Risk Insider: Barry Vogt

Nonprofit Return to Work Programs: An Easy Way to Get Injured Workers Moving Again

By: | October 8, 2018

Barry J. Vogt, senior vice president and chief claims officer of EMPLOYERS, is responsible for claims strategy, medical management/managed care strategy, catastrophic claim management, fraud investigations, claim controls, regulatory compliance and subrogation.

How to get injured workers back on their feet and productive following a workplace injury is a perennial challenge, especially for small business owners.

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According to the Bureau of Labor Statistics, nearly 1 million people who were non-fatally injured or sick in 2016 experienced days away from work. The average employee missed eight days per injury. Those kinds of unplanned staffing shortages can leave any business in a lurch but are particularly painful for businesses with fewer employees available to pick up the slack.

Return to work programs have long been recognized for their effectiveness at transitioning recovering employees back into the workforce. In this type of arrangement, employees temporarily perform modified or “light duty” versions of their normal jobs. Sometimes they may perform completely different job functions until they have recovered enough to perform their typical duties.

There are both physical and psychological benefits of return to work programs. By getting workers active within their physical limitations, the healing process can be accelerated. Workers experience less stress and anguish, because they get back to having a steady paycheck and sense of job security. Even if their job function changes temporarily or permanently, having an injured employee back in the workplace often boosts morale across the business.

Return to work programs have long been recognized for their effectiveness at transitioning recovering employees back into the workforce. In this type of arrangement, employees temporarily perform modified or “light duty” versions of their normal jobs.

A return-to-work cost/benefit analysis authored by the New York Department of Labor cites that employees recover from injuries three-times faster when they are on the job and claim costs are reduced by up to 70 percent.

The study went on to state that long-term disability has devastating psychological, medical, social and economic effects on injured workers. Among the benefits of a structured return-to-work program are a reduction in the frequency and length of disability, medical and indemnity costs, litigation, worker replacement costs and productivity losses.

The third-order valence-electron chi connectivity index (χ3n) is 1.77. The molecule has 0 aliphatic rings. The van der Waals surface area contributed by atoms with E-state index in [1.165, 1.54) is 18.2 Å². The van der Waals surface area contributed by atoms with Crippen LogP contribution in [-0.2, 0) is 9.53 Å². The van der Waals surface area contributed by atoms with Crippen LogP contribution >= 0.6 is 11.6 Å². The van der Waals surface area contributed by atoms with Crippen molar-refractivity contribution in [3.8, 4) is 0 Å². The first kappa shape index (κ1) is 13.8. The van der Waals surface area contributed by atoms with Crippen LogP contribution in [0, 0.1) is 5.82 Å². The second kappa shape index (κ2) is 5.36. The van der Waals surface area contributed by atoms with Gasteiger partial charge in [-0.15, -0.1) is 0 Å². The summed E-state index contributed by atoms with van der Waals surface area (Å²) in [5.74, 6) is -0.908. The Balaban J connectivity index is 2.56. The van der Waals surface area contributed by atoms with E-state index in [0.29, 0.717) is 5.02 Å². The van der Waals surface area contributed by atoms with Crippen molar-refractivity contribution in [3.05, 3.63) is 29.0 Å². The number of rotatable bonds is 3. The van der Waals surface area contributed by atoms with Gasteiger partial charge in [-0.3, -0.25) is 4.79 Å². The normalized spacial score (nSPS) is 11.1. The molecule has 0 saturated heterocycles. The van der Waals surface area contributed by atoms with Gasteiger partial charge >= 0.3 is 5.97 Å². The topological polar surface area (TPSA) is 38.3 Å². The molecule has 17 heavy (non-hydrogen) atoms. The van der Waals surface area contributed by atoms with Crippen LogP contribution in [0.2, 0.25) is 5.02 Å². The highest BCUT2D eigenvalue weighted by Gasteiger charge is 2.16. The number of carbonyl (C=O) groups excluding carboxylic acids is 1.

Benefits of Nonprofit Return to Work Programs

Unfortunately, many businesses are not able to provide injured employees with alternative work arrangements. That’s where a nonprofit organization or local charity can help. They are often in need of volunteers to perform a range of tasks and can work with the employer, returning employee and medical care providers to structure a role that is physically appropriate.

The nonprofit organization or charity assumes the responsibility for training and supervising the employee for transitional duty, which provides some relief to the employer. Employees remain productive, reduce the number of days they miss work and have an avenue for earning their regular income and benefits until they fully recover while providing a service to the community.

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While there are no exact guidelines for developing charity-based return-to-work programs, they are often structured like traditional return-to-work programs.

For example, EMPLOYERS’ Off-Site Transitional Duty Program accesses a third-party’s national network of over 1.5 million nonprofit host employers to provide injured employees with meaningful and productive light duty work. The host employer is selected based on location and ability to accommodate the injured worker’s restrictions. Employers can stay in contact with employees through weekly communications and electronic timecard tracking.

Even in the safest workplaces, injuries and illnesses may still occur. Return-to-work programs can help recovering employees get back on their feet and to full productivity faster, which favorably impacts the total costs of a workers’ compensation insurance claim.

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